Kia kaha.

#MeToo – What can you do?

This week we’ve all  been watching the #metoo campaign unfold. It’s been a full on couple of weeks with news of Harvey  Weinstein’s abuse hitting the media and many brave survivours standing up and telling their stories.

In response to these stories, many people have felt driven to take action, and so I’ve put together a list of some ideas of what you can do to contribute to ending the culture in which the abuse happens.   –  Fiona

1. Educate yourself

If you’re not quite sure what all this is about, then look it up. There’s a huge amount online if you google key words like ‘rape culture’ and ‘victim blaming.’ A s a starting point, here’s a chat I had with Jessie Mulligan about #metoo specifically.

Here’s a short article about consent.

Here’s a quick article about rape culture.

2. Keep informed

We’re sending out our first ever newsletter today, you can sign up here.Check out other organisations doing great work, including Wellington Rape Crisis, Wellington Sexual Abuse HELP Foundation, WellStop, TOAH-NNEST, InsideOut, Rainbow Youth, Women’s Refuge and Rape Prevention Education.

3. Be kind to yourself.

It’s very normal to feel overwhelmed or upset by the huge number of #metoo, as well as the emerging #ihave and itsme, posts. It’s OK to log out of social media. It’s OK to ask people to take a break from talking about it. It’s OK to ask for help. You can find a support service in your area here or call 0800 88 33 00.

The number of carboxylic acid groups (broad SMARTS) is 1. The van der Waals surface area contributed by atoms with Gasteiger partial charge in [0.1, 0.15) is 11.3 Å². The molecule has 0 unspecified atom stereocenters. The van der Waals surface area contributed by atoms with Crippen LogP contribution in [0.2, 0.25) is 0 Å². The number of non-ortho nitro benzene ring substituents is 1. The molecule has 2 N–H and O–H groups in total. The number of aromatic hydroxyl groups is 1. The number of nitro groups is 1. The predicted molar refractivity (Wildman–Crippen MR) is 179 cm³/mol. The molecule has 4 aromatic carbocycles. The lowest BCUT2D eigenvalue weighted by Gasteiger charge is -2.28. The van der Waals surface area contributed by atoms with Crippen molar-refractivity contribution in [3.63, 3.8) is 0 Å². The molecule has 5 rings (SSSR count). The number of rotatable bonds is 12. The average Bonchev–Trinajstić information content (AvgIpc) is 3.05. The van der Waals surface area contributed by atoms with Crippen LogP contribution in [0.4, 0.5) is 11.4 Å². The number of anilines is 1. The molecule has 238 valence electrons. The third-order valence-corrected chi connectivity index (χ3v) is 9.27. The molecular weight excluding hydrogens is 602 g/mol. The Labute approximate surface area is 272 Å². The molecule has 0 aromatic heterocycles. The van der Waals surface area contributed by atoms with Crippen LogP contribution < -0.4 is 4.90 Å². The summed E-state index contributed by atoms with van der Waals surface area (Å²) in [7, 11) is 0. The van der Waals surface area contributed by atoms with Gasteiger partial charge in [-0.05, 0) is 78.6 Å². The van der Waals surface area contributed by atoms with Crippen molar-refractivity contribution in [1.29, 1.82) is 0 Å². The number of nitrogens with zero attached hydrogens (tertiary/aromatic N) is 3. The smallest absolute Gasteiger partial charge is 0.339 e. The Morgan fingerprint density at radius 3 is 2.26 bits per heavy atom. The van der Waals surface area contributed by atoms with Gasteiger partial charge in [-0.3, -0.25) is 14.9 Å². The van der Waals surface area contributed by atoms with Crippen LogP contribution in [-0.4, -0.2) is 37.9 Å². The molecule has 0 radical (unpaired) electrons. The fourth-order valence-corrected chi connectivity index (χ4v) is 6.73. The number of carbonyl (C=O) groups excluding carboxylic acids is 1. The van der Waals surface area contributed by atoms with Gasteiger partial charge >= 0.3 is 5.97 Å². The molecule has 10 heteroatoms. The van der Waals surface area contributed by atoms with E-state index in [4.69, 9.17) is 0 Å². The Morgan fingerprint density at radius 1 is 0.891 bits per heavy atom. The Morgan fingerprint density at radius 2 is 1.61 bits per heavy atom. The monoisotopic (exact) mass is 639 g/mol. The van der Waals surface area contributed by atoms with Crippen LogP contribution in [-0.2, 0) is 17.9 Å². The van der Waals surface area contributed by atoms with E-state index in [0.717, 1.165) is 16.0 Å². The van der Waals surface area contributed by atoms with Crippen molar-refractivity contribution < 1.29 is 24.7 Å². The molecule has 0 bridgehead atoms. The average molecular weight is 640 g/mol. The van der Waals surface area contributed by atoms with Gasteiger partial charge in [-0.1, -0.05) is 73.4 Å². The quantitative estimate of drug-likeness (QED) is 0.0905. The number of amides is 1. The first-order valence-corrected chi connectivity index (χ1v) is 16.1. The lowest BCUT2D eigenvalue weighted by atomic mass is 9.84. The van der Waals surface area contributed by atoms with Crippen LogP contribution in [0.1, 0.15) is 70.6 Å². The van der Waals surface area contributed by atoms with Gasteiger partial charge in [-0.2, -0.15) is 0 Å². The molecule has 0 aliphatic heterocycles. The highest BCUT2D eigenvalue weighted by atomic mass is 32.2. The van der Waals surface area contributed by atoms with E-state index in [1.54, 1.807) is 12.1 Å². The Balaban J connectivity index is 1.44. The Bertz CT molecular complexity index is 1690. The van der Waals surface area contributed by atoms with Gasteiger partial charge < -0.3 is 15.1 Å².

4. Call people up on bad behaviour.

If your mate is pursuing someone who is clearly too intoxicated to make rational decisions: pull them aside and let them know this is not OK. Be brave and have those hard conversations.

5. Call out jokes about rape or sexual abuse.

Explain that this trivializes and normalises unacceptable behaviour. It can also isolate survivors, making it harder for them ever to disclose their abuse.

6. Call out behaviour that undermines women.

It might be a comment, it might be that women are talked over in a meeting, it might be that women are not invited to the meeting at all. Call out the comment. Make space for everyone to be heard, this might mean saying less and listening more yourself. Include women. Promote women’s voices.

7. Call out stereotypes and gender roles.

Stereotypes that cast women as passive and men as powerful are dangerous. They lead to a culture of entitlement and abuse.